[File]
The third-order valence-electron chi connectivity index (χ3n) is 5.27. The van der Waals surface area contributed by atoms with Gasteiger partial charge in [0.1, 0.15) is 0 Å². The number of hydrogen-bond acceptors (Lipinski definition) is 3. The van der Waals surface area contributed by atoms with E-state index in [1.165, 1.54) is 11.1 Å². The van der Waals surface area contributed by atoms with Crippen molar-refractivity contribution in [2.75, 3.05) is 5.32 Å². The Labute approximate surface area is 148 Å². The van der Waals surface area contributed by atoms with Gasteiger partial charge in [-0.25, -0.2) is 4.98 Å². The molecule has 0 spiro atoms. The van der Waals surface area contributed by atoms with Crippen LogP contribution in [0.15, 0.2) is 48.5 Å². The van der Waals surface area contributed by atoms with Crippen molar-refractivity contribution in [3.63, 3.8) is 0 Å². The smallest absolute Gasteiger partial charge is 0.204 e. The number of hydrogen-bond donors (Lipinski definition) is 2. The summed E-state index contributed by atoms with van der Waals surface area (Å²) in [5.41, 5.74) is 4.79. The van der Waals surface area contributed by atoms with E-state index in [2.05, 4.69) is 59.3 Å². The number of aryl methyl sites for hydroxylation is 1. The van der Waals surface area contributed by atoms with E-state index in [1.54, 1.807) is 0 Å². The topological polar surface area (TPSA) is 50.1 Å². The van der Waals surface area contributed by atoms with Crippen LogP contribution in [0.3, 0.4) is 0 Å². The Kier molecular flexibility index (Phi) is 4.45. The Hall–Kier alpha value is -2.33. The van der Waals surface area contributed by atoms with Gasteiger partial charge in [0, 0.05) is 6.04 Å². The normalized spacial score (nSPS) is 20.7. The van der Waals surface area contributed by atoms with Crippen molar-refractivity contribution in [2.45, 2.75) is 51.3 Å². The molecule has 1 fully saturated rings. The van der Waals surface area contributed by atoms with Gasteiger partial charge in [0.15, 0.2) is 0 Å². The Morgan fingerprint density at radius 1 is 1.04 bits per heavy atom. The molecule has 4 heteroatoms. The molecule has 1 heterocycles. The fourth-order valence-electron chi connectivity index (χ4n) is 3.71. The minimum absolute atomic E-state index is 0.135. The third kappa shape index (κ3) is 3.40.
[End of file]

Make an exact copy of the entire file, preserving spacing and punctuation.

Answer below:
The third-order valence-electron chi connectivity index (χ3n) is 5.27. The van der Waals surface area contributed by atoms with Gasteiger partial charge in [0.1, 0.15) is 0 Å². The number of hydrogen-bond acceptors (Lipinski definition) is 3. The van der Waals surface area contributed by atoms with E-state index in [1.165, 1.54) is 11.1 Å². The van der Waals surface area contributed by atoms with Crippen molar-refractivity contribution in [2.75, 3.05) is 5.32 Å². The Labute approximate surface area is 148 Å². The van der Waals surface area contributed by atoms with Gasteiger partial charge in [-0.25, -0.2) is 4.98 Å². The molecule has 0 spiro atoms. The van der Waals surface area contributed by atoms with Crippen LogP contribution in [0.15, 0.2) is 48.5 Å². The van der Waals surface area contributed by atoms with Crippen molar-refractivity contribution in [3.63, 3.8) is 0 Å². The smallest absolute Gasteiger partial charge is 0.204 e. The number of hydrogen-bond donors (Lipinski definition) is 2. The summed E-state index contributed by atoms with van der Waals surface area (Å²) in [5.41, 5.74) is 4.79. The van der Waals surface area contributed by atoms with E-state index in [2.05, 4.69) is 59.3 Å². The number of aryl methyl sites for hydroxylation is 1. The van der Waals surface area contributed by atoms with E-state index in [1.54, 1.807) is 0 Å². The topological polar surface area (TPSA) is 50.1 Å². The van der Waals surface area contributed by atoms with Crippen LogP contribution in [0.3, 0.4) is 0 Å². The Kier molecular flexibility index (Phi) is 4.45. The Hall–Kier alpha value is -2.33. The van der Waals surface area contributed by atoms with Gasteiger partial charge in [0, 0.05) is 6.04 Å². The normalized spacial score (nSPS) is 20.7. The van der Waals surface area contributed by atoms with Crippen molar-refractivity contribution in [2.45, 2.75) is 51.3 Å². The molecule has 1 fully saturated rings. The van der Waals surface area contributed by atoms with Gasteiger partial charge in [0.15, 0.2) is 0 Å². The Morgan fingerprint density at radius 1 is 1.04 bits per heavy atom. The molecule has 4 heteroatoms. The molecule has 1 heterocycles. The fourth-order valence-electron chi connectivity index (χ4n) is 3.71. The minimum absolute atomic E-state index is 0.135. The third kappa shape index (κ3) is 3.40.